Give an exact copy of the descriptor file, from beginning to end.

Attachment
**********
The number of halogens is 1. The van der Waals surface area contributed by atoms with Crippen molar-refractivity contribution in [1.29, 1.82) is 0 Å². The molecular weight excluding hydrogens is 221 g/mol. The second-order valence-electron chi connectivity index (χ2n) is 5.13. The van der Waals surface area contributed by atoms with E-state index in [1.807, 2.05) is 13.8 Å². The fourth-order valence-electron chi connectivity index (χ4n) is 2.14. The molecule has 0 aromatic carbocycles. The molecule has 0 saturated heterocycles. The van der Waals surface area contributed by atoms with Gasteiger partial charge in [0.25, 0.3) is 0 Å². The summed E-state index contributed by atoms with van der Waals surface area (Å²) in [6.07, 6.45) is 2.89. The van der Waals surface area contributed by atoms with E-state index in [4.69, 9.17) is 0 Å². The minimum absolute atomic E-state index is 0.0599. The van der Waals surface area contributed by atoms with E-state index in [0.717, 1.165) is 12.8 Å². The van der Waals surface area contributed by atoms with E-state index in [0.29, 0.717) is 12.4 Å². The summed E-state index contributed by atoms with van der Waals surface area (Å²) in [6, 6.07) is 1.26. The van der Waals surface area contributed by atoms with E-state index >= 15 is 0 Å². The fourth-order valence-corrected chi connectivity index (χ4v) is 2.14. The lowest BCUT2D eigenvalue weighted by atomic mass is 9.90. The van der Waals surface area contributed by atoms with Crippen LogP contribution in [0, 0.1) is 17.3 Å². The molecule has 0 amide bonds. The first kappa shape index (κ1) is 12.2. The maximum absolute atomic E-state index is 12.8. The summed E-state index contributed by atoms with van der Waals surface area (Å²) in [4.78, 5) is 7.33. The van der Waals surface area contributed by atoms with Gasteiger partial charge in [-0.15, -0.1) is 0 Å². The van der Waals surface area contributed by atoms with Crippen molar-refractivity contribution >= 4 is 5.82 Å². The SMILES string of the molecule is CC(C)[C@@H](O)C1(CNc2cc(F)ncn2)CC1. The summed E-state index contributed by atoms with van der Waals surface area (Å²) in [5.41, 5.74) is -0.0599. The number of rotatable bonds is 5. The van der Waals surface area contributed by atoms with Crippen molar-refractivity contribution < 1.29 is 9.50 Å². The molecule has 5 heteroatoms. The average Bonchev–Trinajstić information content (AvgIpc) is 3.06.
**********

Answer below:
The number of halogens is 1. The van der Waals surface area contributed by atoms with Crippen molar-refractivity contribution in [1.29, 1.82) is 0 Å². The molecular weight excluding hydrogens is 221 g/mol. The second-order valence-electron chi connectivity index (χ2n) is 5.13. The van der Waals surface area contributed by atoms with E-state index in [1.807, 2.05) is 13.8 Å². The fourth-order valence-electron chi connectivity index (χ4n) is 2.14. The molecule has 0 aromatic carbocycles. The molecule has 0 saturated heterocycles. The van der Waals surface area contributed by atoms with Gasteiger partial charge in [0.25, 0.3) is 0 Å². The summed E-state index contributed by atoms with van der Waals surface area (Å²) in [6.07, 6.45) is 2.89. The van der Waals surface area contributed by atoms with E-state index in [4.69, 9.17) is 0 Å². The minimum absolute atomic E-state index is 0.0599. The van der Waals surface area contributed by atoms with E-state index in [0.717, 1.165) is 12.8 Å². The van der Waals surface area contributed by atoms with E-state index in [0.29, 0.717) is 12.4 Å². The summed E-state index contributed by atoms with van der Waals surface area (Å²) in [6, 6.07) is 1.26. The van der Waals surface area contributed by atoms with E-state index >= 15 is 0 Å². The fourth-order valence-corrected chi connectivity index (χ4v) is 2.14. The lowest BCUT2D eigenvalue weighted by atomic mass is 9.90. The van der Waals surface area contributed by atoms with Crippen LogP contribution in [0, 0.1) is 17.3 Å². The molecule has 0 amide bonds. The first kappa shape index (κ1) is 12.2. The maximum absolute atomic E-state index is 12.8. The summed E-state index contributed by atoms with van der Waals surface area (Å²) in [4.78, 5) is 7.33. The van der Waals surface area contributed by atoms with Gasteiger partial charge in [-0.15, -0.1) is 0 Å². The van der Waals surface area contributed by atoms with Crippen molar-refractivity contribution >= 4 is 5.82 Å². The SMILES string of the molecule is CC(C)[C@@H](O)C1(CNc2cc(F)ncn2)CC1. The summed E-state index contributed by atoms with van der Waals surface area (Å²) in [5.41, 5.74) is -0.0599. The number of rotatable bonds is 5. The van der Waals surface area contributed by atoms with Crippen molar-refractivity contribution < 1.29 is 9.50 Å². The molecule has 5 heteroatoms. The average Bonchev–Trinajstić information content (AvgIpc) is 3.06.